Playing & Training

Fluid Intake: When and How to Keep Yourself Watered

Canterbury drinks bottle in carrier

Hydration during and after exercise is hugely important to your performance as a competitive rugby player. Fluids can act as a valuable source of nutrients and electrolytes and even boost saliva production so you have more anti-microbes to fight infection.

Experts state that if players are more than two percent dehydrated in warm to hot conditions, their performance will be impaired. Your body requires fluids to regulate body temperature and prevent organ dysfunction and collapse.

Knowing when to take in water is vital, and over-drinking can lead to nausea, cramps, disorientation and fatigue – you can “drown” if you consume 7 litres of water!

Drink filling up with water

Hydration during physical exercise

Because rugby is a sport of a stop-start nature (with periods of intense activity) and its players come in all shapes and sizes, it is important to be flexible on fluid intake. A competitor weighing in at 70-90 kilos should drink around 500-800ml per hour, but this figure needs to be adjusted if the player is heavier or the conditions are hotter and more humid.

Always weigh yourself so you know how much liquid you have sweated out during a game, and remember you will have depleted mineral reserves as you play.

Ideally, you should have access to a water bottle during prolonged stoppages and the half-time break; unlike a marathon runner, there is time to rehydrate during a match.

Aim for 250-500ml right before play commences and then 100ml or so every 10 minutes of play. Your water bottle should include 5-8 per cent of carbohydrates, with a small teaspoon of salt. Water absorption works best if the stomach is partially filled, so consume a light, easily digested snack within two hours of a game.

Hydration after a workout or game

Once the whistle blows or the training session has ended, be wary of the amount of water and nutrients you will continue to lose through sweating. The intake of carbohydrates will help your recovery process and replenish your energy stores; so add a dash of powder supplement to your post-workout or post-game water.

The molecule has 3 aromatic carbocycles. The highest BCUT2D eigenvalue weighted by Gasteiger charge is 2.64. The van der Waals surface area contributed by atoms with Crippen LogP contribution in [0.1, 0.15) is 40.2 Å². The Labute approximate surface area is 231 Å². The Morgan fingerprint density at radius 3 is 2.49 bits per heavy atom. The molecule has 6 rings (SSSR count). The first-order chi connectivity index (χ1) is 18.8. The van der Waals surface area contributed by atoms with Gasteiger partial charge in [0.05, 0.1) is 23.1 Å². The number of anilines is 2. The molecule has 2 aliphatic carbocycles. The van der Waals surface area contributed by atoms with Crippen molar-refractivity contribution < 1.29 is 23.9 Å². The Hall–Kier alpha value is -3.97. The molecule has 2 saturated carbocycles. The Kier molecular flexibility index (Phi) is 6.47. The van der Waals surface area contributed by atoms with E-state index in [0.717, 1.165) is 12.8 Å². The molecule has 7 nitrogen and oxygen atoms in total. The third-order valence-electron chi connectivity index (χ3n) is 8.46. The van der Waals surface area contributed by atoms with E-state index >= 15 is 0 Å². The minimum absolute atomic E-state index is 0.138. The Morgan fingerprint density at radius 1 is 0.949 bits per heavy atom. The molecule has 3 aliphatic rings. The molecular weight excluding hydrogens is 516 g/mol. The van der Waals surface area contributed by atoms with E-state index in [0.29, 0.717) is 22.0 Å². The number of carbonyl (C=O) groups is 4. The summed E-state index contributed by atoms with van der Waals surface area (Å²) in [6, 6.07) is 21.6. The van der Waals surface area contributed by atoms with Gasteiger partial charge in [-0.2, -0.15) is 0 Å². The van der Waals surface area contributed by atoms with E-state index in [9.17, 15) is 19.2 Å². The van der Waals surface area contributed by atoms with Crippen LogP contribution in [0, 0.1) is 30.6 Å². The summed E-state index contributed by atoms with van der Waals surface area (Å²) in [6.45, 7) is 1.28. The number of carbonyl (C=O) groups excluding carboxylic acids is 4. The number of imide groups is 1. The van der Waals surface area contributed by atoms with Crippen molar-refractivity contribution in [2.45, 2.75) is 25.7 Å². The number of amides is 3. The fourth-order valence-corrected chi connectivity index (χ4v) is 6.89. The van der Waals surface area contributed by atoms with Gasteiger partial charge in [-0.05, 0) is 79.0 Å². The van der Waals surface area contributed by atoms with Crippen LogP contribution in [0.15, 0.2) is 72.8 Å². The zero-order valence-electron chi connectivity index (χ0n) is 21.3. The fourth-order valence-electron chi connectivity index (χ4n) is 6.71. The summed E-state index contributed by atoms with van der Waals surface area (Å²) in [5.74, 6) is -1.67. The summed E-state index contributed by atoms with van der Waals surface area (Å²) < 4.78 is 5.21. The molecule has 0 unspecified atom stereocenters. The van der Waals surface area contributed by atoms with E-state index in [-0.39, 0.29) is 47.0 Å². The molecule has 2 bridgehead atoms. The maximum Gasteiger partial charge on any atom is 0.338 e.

A protein shake will help you to restore your reserves too. Look at your pre-game weight and weigh yourself again to quantify how much fluid you have lost and how much you will have to take on – it is recommended that you drink 150 percent of the fluid deficit in the few hours after a game or training session.

Remember eating should also be accompanied with water to have maximum effect on your recovery.

Keeping track of your waterways

Knowing how you perform in a variety of conditions will help you to work out how to manage your fluid intake. Every workout session whether on a recovery day or one with intense gym training, should be documented for changes to your water intake and the effects of excretion through sweating.

You will have to weigh yourself before and after any exercise, and to change up the conditions in which you work out. It might be an idea to wear bulky clothing during a session once a fortnight to induce more sweating, and it’s certainly beneficial to tailor your drinks according to the severity of the workout.

Whatever you find out, make a note of your discoveries – each person is different and has different hydration needs – and steer clear of alcohol, which impairs your body temperature regulation and recovery from soft-tissue damage.

Alcohol increases bleeding and inflammation and as a diuretic like caffeine, increases your fluid losses through urination, delaying rehydration. Any water loss – let alone the 2-3 percent that is lost during the average game – will impair your decision-making and recovery time.

Make sure your urine is pale and clear at all times and keep to the 100ml an hour rule before, during and after training so you hit a minimum of 3 litres a day. Drink extra on and around game day.



Writer and expert